Monday, November 23, 2015

When Teachers Don't Matter

In "When Teachers Don't Matter," Mark Bauerlein discussed two changes in academia: the new role of the professor, and the lack of relationships between professors and students.

Bauerlein regrets that a professor is no longer a presence, the seat of knowledge, an authority, or a moral exemplar. As a professor in an engineering school, I see the same trend happening, more slowly perhaps, but I do not mourn. Because more effective channels exist, the professor should not be the source who transmits knowledge or use that position as the basis for authority. Bauerlein claims that professors are now mere functionaries, accreditors, and graders, but this overlooks the fact that a professor designs the course in which the students learn. Students take courses to learn how to do something (such as how to analyze a poem, design a bridge, or live a good life), and professors must design courses in which students learn. A course is not a chance to admire a professor, it is an activity in which a professor helps students learn. The role of the professor has changed, but it is not diminished. Indeed, it may have increased. The public admires designers of video games, computers, and other technology products; as the importance of course design attracts more attention, students will admire the professors who design and lead the most effective courses (whether or not there are lectures from the front of the classroom).

Bauerlein also laments the lack of relationships between professors and students. This is an important insight, and students who fail to talk with the professors who teach their courses are losing an important opportunity. In general, this reflects a lack of community, which can occur when a school becomes too concerned with its output and productivity, and professors consequently become too concerned with writing proposals and papers. There are examples, however, of communities today. In A Whole New Engineer, David Goldberg and Mark Somerville described the communities formed at Olin and Illinois, and I have had the pleasure of belonging to (and teaching courses for) a learning community here at Maryland. In these communities professors can become mentors.

Good student-professor relationships can help students learn and alter their lives. Even as instructional strategies change, forming such relationships is still possible.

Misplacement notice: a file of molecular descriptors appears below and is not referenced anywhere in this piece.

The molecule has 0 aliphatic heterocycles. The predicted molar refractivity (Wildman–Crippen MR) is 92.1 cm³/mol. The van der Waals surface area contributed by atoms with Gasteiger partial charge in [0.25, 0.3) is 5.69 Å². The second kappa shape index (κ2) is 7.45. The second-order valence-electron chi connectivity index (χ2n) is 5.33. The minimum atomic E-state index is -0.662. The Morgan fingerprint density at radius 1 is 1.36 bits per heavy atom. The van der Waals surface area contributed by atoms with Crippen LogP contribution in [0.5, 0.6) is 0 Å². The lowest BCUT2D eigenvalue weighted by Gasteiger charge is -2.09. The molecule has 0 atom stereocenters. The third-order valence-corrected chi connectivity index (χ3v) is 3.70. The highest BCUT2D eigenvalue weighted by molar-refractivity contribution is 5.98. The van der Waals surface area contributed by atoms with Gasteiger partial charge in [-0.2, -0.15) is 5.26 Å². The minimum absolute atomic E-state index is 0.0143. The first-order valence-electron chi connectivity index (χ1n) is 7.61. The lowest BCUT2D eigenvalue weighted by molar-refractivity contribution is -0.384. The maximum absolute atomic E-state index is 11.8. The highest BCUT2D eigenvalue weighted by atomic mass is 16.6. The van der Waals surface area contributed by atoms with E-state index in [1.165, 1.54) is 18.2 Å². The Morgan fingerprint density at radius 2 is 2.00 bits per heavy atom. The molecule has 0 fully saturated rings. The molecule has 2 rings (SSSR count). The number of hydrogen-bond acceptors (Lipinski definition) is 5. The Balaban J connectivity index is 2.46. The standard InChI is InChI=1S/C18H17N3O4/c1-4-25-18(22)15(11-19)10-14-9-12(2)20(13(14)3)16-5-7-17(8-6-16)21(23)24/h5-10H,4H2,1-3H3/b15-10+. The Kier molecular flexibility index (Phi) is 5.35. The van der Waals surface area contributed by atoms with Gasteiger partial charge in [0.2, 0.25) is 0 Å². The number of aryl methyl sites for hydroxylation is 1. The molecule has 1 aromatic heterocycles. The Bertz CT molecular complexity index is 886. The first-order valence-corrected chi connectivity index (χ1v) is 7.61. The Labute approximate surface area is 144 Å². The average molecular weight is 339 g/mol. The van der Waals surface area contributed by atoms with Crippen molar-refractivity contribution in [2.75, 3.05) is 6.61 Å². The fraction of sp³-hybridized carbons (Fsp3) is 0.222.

Sunday, June 28, 2015

The Joy of the Gospel

The Apostolic Exhortation EVANGELII GAUDIUM (The Joy of the Gospel), by Pope Francis, can be found online here and as a PDF document.

Sunday, May 24, 2015

The Function of the University

In his article about universities, Roger Scruton paraphrases Cardinal Newman:
This, Newman implied, is the true social function of the university. Within college walls the adolescent is granted a vision of the ends of life; and he takes from the university the one thing that the world does not provide, which is a conception of intrinsic value. And that is why the university is so important in an age of commerce and industry, when the utilitarian temptation besieges us on every side, and when we are in danger of making every purpose a material one—in other words, as Newman saw it, in danger of allowing the means to swallow the ends.

Sunday, April 19, 2015

The Politics of Architecture

This 1996 post by Peter Kreeft mentioned four American political types:
John Courtney Murray’s fourfold classification was based on four different attitudes toward the organized Church and the organized American State: the conservative affirmed both; the traditionalist affirmed the Church but mistrusted the current State; the liberal affirmed the State but mistrusted the Church; and the radical said “A plague on both your houses.” There is much truth here, but much missing too—something certainly less important than religion but possibly more important than politics, and, as I found in my drive through Cambridge, it has something to do with architecture.

Sunday, April 12, 2015

Academic Freedom

As described in the post by Robert P. George, Princeton University formally adopted the principles of the University of Chicago report on academic freedom, which includes the following principles:
The ideas of different members of the University community will often and quite naturally conflict. But it is not the proper role of the University to attempt to shield individuals from ideas and opinions they find unwelcome, disagreeable, or even deeply offensive. Although the University greatly values civility, and although all members of the University community share in the responsibility for maintaining a climate of mutual respect, concerns about civility and mutual respect can never be used as a justification for closing off discussion of ideas, however offensive or disagreeable those ideas may be to some members of our community.